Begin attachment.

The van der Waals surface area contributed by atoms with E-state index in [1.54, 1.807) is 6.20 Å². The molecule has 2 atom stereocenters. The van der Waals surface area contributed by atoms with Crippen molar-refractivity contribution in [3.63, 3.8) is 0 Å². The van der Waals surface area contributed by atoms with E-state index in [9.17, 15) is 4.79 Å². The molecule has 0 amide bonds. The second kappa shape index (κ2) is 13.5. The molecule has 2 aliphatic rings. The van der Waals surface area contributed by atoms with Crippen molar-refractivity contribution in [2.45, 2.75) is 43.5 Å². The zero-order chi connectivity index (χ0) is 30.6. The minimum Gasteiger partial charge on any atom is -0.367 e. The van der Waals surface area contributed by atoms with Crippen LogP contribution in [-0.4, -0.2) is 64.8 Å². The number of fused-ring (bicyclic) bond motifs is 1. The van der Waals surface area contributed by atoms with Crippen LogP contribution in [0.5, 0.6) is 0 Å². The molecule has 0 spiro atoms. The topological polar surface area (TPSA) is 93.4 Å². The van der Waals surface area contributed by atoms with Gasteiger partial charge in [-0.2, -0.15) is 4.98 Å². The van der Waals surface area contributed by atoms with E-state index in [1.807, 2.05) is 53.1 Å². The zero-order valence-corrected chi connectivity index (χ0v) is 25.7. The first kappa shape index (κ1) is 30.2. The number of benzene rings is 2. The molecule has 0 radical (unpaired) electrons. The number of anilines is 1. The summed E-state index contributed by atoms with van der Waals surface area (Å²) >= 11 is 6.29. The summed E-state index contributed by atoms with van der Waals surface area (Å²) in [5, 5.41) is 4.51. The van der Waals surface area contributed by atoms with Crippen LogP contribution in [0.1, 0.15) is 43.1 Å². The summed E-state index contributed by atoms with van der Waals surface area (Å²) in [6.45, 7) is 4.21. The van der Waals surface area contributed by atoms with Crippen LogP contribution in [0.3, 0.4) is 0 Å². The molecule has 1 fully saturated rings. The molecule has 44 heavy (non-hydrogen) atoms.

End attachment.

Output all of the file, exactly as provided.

The van der Waals surface area contributed by atoms with E-state index in [1.54, 1.807) is 6.20 Å². The molecule has 2 atom stereocenters. The van der Waals surface area contributed by atoms with Crippen molar-refractivity contribution in [3.63, 3.8) is 0 Å². The van der Waals surface area contributed by atoms with E-state index in [9.17, 15) is 4.79 Å². The molecule has 0 amide bonds. The second kappa shape index (κ2) is 13.5. The molecule has 2 aliphatic rings. The van der Waals surface area contributed by atoms with Crippen molar-refractivity contribution in [2.45, 2.75) is 43.5 Å². The zero-order chi connectivity index (χ0) is 30.6. The minimum Gasteiger partial charge on any atom is -0.367 e. The van der Waals surface area contributed by atoms with Crippen LogP contribution in [-0.4, -0.2) is 64.8 Å². The number of fused-ring (bicyclic) bond motifs is 1. The van der Waals surface area contributed by atoms with Crippen LogP contribution in [0.5, 0.6) is 0 Å². The molecule has 0 spiro atoms. The topological polar surface area (TPSA) is 93.4 Å². The van der Waals surface area contributed by atoms with Gasteiger partial charge in [-0.2, -0.15) is 4.98 Å². The van der Waals surface area contributed by atoms with E-state index in [1.807, 2.05) is 53.1 Å². The zero-order valence-corrected chi connectivity index (χ0v) is 25.7. The first kappa shape index (κ1) is 30.2. The number of benzene rings is 2. The molecule has 0 radical (unpaired) electrons. The number of anilines is 1. The summed E-state index contributed by atoms with van der Waals surface area (Å²) >= 11 is 6.29. The summed E-state index contributed by atoms with van der Waals surface area (Å²) in [5, 5.41) is 4.51. The van der Waals surface area contributed by atoms with Crippen LogP contribution in [0.1, 0.15) is 43.1 Å². The summed E-state index contributed by atoms with van der Waals surface area (Å²) in [6.45, 7) is 4.21. The van der Waals surface area contributed by atoms with Crippen LogP contribution in [0.3, 0.4) is 0 Å². The molecule has 1 fully saturated rings. The molecule has 44 heavy (non-hydrogen) atoms.